Autumn will soon be upon us.  Raking up and clearing leaves away on a crisp autumn afternoon can be very satisfying; however, for many people, raking and back pain go hand in hand. Raking is a real workout and good exercise! It can burn up to 283 calories per hour but make sure not to strain yourself. Minimising the back-breaking tasks is the best way to avoid back strain.

Here are a few tips to keep in mind: 

Arm yourself with the right rake or tool. The old metal rake in your shed might be an old friend and fine for a few leaves, but there are some great new raking tools out there which can save you lots of time. The kind of rake you’ll need and its size depends on your own situation, so ask your local garden centre.

A “clog-free” ergonomic rake with bent handles may put less stress on your shoulders and back by helping you rake without bending over as it stops leaves from getting stuck on the tines. There are also rakes with adjustable metal tines for reaching narrow areas like garden beds and in between plants, or rakes with wide fans to cover lots of lawn with each sweep. Make sure that the rake you choose has a comfort grip handle to reduce fatigue and prevent blisters from developing on your hands.

Leaf blowers, electric rakes, mulchers & grab rakes, can all be excellent alternatives, save a lot of time and energy, and take the backache out of raking!

To prevent back injuries while you’re raking, be sure to stand upright. Switch your main (bottom) hand on a regular basis, don’t overstretch and always bend at the knees (not the back) when you stoop to pick up a pile.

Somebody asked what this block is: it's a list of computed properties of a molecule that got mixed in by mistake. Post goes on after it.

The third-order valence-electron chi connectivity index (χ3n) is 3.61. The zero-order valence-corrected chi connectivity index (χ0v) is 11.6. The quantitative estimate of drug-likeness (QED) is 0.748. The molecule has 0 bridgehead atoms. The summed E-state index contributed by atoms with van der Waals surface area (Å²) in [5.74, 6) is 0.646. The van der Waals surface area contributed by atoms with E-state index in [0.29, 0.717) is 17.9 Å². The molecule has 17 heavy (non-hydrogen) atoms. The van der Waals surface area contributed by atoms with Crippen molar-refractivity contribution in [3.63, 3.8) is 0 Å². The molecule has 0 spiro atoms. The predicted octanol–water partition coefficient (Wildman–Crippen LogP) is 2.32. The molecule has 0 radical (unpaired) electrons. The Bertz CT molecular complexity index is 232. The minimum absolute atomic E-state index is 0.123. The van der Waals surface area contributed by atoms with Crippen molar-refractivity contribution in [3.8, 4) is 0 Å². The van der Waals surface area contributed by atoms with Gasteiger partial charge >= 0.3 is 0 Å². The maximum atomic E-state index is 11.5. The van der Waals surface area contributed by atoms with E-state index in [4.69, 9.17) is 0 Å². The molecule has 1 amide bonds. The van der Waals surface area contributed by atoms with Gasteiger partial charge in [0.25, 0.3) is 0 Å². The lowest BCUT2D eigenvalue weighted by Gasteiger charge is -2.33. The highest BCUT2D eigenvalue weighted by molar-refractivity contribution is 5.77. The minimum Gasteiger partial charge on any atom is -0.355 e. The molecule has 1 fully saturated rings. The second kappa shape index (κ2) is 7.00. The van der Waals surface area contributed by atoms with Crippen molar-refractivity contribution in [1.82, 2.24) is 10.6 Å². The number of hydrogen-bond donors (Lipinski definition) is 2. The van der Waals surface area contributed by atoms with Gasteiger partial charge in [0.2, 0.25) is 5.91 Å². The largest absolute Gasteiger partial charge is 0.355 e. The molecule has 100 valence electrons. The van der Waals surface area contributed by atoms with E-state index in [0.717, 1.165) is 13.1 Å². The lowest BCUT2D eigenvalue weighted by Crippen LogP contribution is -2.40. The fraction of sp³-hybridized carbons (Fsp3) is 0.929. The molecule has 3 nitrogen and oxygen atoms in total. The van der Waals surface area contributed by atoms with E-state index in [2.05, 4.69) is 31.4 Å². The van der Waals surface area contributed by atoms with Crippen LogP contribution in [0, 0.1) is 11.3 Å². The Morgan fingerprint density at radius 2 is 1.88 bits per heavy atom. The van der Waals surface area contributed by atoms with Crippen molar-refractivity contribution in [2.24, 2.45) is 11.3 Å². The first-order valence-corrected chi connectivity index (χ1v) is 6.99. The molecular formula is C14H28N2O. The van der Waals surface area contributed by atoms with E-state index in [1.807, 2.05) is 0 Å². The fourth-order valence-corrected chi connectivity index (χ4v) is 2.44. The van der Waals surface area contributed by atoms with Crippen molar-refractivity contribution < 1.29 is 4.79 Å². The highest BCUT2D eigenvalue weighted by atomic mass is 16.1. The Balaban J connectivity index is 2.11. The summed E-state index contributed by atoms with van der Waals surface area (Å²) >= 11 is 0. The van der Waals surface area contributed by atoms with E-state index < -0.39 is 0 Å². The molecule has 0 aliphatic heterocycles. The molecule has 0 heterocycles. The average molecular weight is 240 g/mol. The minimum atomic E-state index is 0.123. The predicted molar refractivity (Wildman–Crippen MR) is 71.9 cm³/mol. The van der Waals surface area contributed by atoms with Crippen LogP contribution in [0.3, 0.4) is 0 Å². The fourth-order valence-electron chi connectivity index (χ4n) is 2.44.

Move your feet!  Twisting is one of the main killers for your back. Move your feet and move with the rake as you walk straight back, don’t twist your back or trunk. Try to keep the rake in line with your feet.

Shoes & gloves. Good supportive footwear with skid-resistant soles can minimize the risk of slipping on wet leaves and falling. Leather gloves help prevent the blisters.

Vary your activity: don’t aim to do it all in one go. Just sweep for 10-15 mins a day rather than one long session, or take breaks to stand up straight and walk about or rest and have a drink if you have limited time.

Avoid the wind and rain! Rake when it’s dry and calm. If you have to rake when it’s windy, rake with the wind –or you’ll soon find the breeze picks up your leaves and blows them around. Wet leaves are heavier than dry and take a lot more work.

Patience. Clear essential areas of leaves on an ongoing basis, but don’t bother raking your whole garden until all the leaves are down and the branches are bare – this will save you hours of unnecessary work.

Not all leaves need to be raked up! Leaves left under trees and shrubs will provide winter protection and compost themselves. This means you’ll need to use less mulch under trees and shrubs next spring.

Mulching. On grass you can run your lawn mover over fallen leaves. A thin layer of finely chopped leaves on the lawn will serve as light protective mulch and will quickly be devoured by hungry worms.

Easy bagging! Rake your leaves into small piles on top of a plastic sheet or tarp, then drag that pile to your main pile or compost. Raking into one big single pile takes a lot longer. When the tarp is full, simply roll it up and funnel the leaves into your collection bin or bag.

Compost fallen leaves or use them as mulch around landscape plants. To make leaf mould, simply soak leaves in water if they are dry, then pile them in a corner of the garden and let them decompose. Rough, one-year-old leaf mould makes great mulch. After two years, leaf mould can be used as a soil amendment.

Don’t let your garden beat you, call the Back Care Clinic if you have any niggles before they beat you…

Jeremy English

Categories: Chiropractic
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